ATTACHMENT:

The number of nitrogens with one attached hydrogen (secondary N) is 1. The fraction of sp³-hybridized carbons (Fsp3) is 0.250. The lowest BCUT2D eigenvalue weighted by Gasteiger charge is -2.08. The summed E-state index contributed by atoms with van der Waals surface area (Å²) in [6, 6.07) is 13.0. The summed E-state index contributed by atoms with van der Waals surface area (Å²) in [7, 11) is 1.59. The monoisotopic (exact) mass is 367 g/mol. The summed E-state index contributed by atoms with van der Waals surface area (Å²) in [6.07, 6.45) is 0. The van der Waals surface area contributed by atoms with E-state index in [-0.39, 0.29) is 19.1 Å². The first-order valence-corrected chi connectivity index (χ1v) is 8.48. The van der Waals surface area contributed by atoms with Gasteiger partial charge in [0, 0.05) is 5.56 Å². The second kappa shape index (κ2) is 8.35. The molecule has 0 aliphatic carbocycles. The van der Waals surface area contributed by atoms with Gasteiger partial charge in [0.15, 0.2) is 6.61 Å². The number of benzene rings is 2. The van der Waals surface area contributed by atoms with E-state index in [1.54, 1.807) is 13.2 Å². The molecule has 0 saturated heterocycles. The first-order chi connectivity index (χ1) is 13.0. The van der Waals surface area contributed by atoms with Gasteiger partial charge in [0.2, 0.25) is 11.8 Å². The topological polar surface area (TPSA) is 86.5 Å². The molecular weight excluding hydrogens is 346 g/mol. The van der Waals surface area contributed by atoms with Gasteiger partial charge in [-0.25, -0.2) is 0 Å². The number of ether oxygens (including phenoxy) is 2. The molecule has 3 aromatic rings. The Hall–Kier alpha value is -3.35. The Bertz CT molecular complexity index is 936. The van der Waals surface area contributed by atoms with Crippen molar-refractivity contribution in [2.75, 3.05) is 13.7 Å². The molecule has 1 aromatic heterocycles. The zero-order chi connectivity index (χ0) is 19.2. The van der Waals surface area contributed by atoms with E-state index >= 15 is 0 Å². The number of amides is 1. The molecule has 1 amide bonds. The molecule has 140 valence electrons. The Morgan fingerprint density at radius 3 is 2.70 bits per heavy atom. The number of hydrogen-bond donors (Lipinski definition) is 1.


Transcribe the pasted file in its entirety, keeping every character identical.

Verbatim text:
The number of nitrogens with one attached hydrogen (secondary N) is 1. The fraction of sp³-hybridized carbons (Fsp3) is 0.250. The lowest BCUT2D eigenvalue weighted by Gasteiger charge is -2.08. The summed E-state index contributed by atoms with van der Waals surface area (Å²) in [6, 6.07) is 13.0. The summed E-state index contributed by atoms with van der Waals surface area (Å²) in [7, 11) is 1.59. The monoisotopic (exact) mass is 367 g/mol. The summed E-state index contributed by atoms with van der Waals surface area (Å²) in [6.07, 6.45) is 0. The van der Waals surface area contributed by atoms with E-state index in [-0.39, 0.29) is 19.1 Å². The first-order valence-corrected chi connectivity index (χ1v) is 8.48. The van der Waals surface area contributed by atoms with Gasteiger partial charge in [0, 0.05) is 5.56 Å². The second kappa shape index (κ2) is 8.35. The molecule has 0 aliphatic carbocycles. The van der Waals surface area contributed by atoms with Gasteiger partial charge in [0.15, 0.2) is 6.61 Å². The number of benzene rings is 2. The van der Waals surface area contributed by atoms with E-state index in [1.54, 1.807) is 13.2 Å². The molecule has 0 saturated heterocycles. The first-order chi connectivity index (χ1) is 13.0. The van der Waals surface area contributed by atoms with Gasteiger partial charge in [0.2, 0.25) is 11.8 Å². The topological polar surface area (TPSA) is 86.5 Å². The molecular weight excluding hydrogens is 346 g/mol. The van der Waals surface area contributed by atoms with Gasteiger partial charge in [-0.25, -0.2) is 0 Å². The number of ether oxygens (including phenoxy) is 2. The molecule has 3 aromatic rings. The Hall–Kier alpha value is -3.35. The Bertz CT molecular complexity index is 936. The van der Waals surface area contributed by atoms with Crippen molar-refractivity contribution in [2.75, 3.05) is 13.7 Å². The molecule has 1 aromatic heterocycles. The zero-order chi connectivity index (χ0) is 19.2. The van der Waals surface area contributed by atoms with E-state index >= 15 is 0 Å². The number of amides is 1. The molecule has 1 amide bonds. The molecule has 140 valence electrons. The Morgan fingerprint density at radius 3 is 2.70 bits per heavy atom. The number of hydrogen-bond donors (Lipinski definition) is 1.